The Coalition Against Fraternity Sexual Assault disclosed identities of four members at its first public event after operating in complete anonymity since its creation last year.
The town hall featured CAFSA board members who discussed their mission and took questions from students on Tuesday night at Harnwell College House’s Rooftop Lounge. CAFSA board member and College freshman Gabriela Alvarado said that CAFSA’s board decided they could not address its demands or take action while remaining anonymous as it had been in the past.
Founded in spring 2019, CAFSA's mission includes expelling fraternities from their houses on Locust Walk and replacing them with cultural centers and wellness spaces, including Penn Violence Prevention, which was moved off campus in September. CAFSA’s board envisioned the town hall as a way to generate public support for their mission and solicit ideas from students about how best to pressure administrators.
"The people in the audience are just as much a part of this as we are," Alvarado said. "We want to hear what they think.”
Alvarado added, however, not all CAFSA board members were willing to be present at the event and disclose their identities. Students fear potential consequences from administration for future sit-ins, such as issued citations, permanent notes on transcript stating misdemeanors, Alvarado said.
CAFSA affiliate and College senior Tanya Jain said that Penn administration members were not allowed at the town hall, because CAFSA, rather than working with administration, focuses on rallying student support and facilitating direct action such as sit-ins and protests. Jain said that CAFSA and the 6B, which consists of Penn's main minority coalitions, work closely together and that the 6B facilitates these conversations with administrators.
At a University Council Open Forum in December, a representative of the Coalition Against Fraternity Sexual Assault, College senior Brennan Burns, demanded that Penn remove fraternities from their on-campus locations. She also read anonymous testimonials submitted by Penn students about sexual harassment experiences with fraternity brothers in fraternities both on and off Locust Walk. These testimonies are published on the CAFSA website.
Alvarado added that administrators have failed to diversify Locust Walk after identifying the issue nearly 30 years ago, citing a 1991 report which read, "The current arrangement of the campus, with white male fraternities lining its central artery … is more appropriate to Penn of the 1950s than to what Penn hopes to be in the 1990s.”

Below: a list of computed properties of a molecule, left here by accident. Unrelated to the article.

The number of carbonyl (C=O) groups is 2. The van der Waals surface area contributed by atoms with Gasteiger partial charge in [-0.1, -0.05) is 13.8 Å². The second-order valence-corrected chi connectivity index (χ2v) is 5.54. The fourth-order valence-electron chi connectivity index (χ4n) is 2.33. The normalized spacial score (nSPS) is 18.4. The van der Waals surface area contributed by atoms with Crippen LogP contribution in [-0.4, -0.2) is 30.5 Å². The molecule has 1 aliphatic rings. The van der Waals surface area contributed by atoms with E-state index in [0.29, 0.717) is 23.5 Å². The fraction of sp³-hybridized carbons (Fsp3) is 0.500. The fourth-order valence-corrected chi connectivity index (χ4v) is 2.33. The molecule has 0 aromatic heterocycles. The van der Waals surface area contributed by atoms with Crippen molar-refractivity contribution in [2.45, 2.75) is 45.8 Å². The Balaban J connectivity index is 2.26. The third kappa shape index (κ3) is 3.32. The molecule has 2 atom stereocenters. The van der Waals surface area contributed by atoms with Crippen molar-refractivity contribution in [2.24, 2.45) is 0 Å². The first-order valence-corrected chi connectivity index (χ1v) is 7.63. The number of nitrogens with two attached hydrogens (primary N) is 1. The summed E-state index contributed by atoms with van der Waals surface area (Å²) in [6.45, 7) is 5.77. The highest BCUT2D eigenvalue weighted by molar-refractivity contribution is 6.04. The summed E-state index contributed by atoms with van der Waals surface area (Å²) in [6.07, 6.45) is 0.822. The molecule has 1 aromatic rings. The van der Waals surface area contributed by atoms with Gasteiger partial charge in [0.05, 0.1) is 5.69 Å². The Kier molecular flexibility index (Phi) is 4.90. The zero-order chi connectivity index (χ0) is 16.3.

The CAFSA board cited past fraternity campus expulsions as precedent for their demands, such as when Psi Upsilon was evicted from the Castle building in 1990.
CAFSA's demands also include that Penn adopt the online platform Callisto, a sexual assault reporting system, to better detect perpetrators of sexual assault by matching survivors who report the same perpetrator. Universities who use Callisto include Stanford University, Pomona College, and University of Southern California. CAFSA added that faculty, first-years, and fraternities should have mandatory harassment and diversity training.
Jain said she hopes fraternities will be open to collaborating with CAFSA to decrease sexual assault incidents on campus.
“Greek life can be our ally and I would love for it to be that,” Jain said.
A survey by the Association of American Universities published in October found that 25.9% of undergraduate women reported having experienced unwanted sexual contact during their time at Penn, a decline from 27.2% in 2015. Additionally, 7.3% of men reported that they had experienced unwanted sexual contact since entering college, an increase from 5.5% in 2015.
College sophomore Samantha Pancoe said that she felt the town hall had helped CAFSA clarify its purpose and goals after remaining anonymous for the past year.
“It was nice to see they have concrete demands that they’re asking for and to be able to ask them questions directly,” Pancoe said.
As CAFSA looks to begin more direct action at prominent places on Penn's campus such as College Green, College junior Sabrina Ochoa said that she was optimistic sit-ins and protests would accelerate change.
“It’s just a matter of mobilizing a large enough group to command attention,” Ochoa said.
Staff reporter Elizabeth Meisenzahl contributed reporting.